"Sarah had enjoyed humiliating Adrian because she had been humiliated in a society, which had locked her out. When Adrian escaped, she never searched for him; instead, she found her conscience. She freed her servants and slaves and left Carolina for her native Barbados, where she paid the laborers who worked on her family’s sugar plantation. When the prodigal daughter remembered her abuse of Adrian, she grew warm with shame."
(In a section of an 18th-century portrait by David Martin appears Dido Elizabeth Belle, born into slavery in the Caribbean, and raised as a free gentlewoman by her great-uncle in England.)
Pirating Slavery, my novel about buccaneers liberating slave ships, will be published in 16 installments twice a week for four months. The eighth chapter appears here:
Books, published as installments, make the story more manageable while heightening the experience of reading. The book becomes a companion and a commentary on your day-to-day life as you read it over the course of a few months.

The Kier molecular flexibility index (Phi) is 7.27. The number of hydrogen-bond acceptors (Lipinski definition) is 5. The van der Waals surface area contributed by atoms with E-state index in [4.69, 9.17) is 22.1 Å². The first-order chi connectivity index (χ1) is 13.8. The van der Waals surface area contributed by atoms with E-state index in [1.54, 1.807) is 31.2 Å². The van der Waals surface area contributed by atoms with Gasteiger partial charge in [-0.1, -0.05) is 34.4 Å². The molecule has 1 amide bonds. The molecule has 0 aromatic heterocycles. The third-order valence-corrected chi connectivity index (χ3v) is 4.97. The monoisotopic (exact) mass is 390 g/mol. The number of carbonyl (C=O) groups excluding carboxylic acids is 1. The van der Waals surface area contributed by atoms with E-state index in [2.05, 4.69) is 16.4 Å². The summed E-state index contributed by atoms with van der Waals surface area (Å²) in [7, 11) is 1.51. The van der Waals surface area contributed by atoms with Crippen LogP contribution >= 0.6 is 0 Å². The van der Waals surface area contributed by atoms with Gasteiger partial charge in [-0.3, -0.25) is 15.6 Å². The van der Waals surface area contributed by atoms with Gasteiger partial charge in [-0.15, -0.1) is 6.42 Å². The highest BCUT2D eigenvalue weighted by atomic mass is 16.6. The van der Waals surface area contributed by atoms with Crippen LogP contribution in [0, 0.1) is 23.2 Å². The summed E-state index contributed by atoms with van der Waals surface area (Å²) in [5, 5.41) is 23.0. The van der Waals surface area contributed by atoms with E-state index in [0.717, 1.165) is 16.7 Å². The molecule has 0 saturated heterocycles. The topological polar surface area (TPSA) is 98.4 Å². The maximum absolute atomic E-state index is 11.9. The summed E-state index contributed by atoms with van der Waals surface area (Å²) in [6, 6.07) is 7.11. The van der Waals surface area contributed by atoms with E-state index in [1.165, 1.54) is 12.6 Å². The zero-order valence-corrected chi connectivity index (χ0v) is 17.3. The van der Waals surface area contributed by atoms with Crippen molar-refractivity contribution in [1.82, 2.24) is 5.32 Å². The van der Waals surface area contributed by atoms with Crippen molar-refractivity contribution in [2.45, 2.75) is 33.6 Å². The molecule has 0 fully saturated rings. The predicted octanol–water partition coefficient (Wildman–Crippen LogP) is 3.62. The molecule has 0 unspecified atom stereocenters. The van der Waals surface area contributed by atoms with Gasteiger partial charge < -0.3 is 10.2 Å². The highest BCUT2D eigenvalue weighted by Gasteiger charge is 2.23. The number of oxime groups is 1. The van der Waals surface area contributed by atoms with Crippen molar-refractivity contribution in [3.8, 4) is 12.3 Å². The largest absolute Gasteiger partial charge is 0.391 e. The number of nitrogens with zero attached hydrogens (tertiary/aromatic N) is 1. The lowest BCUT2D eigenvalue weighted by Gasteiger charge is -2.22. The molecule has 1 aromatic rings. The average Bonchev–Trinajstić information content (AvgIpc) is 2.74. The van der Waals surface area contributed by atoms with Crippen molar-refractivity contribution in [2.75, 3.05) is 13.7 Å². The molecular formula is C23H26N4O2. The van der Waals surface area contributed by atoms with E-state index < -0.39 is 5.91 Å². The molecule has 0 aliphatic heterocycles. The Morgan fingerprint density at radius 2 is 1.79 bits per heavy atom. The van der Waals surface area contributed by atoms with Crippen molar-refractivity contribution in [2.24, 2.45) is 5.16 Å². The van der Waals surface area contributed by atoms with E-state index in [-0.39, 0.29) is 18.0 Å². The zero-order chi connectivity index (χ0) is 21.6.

Between chapters, readers have the time to share, talk and speculate about the book.
Book serials first appeared in 1836, when a French newspaper published Honore de Balzac. At the same time, in England, Charles Dickens published The Pickwick Papers and ignited a trend. Harriet Beecher Stowe’s Uncle Tom’s Cabin was published in 1851 in 40 installments. Leo Tolstoy’s Anna Karenina was published in Russia from 1873 to 1877.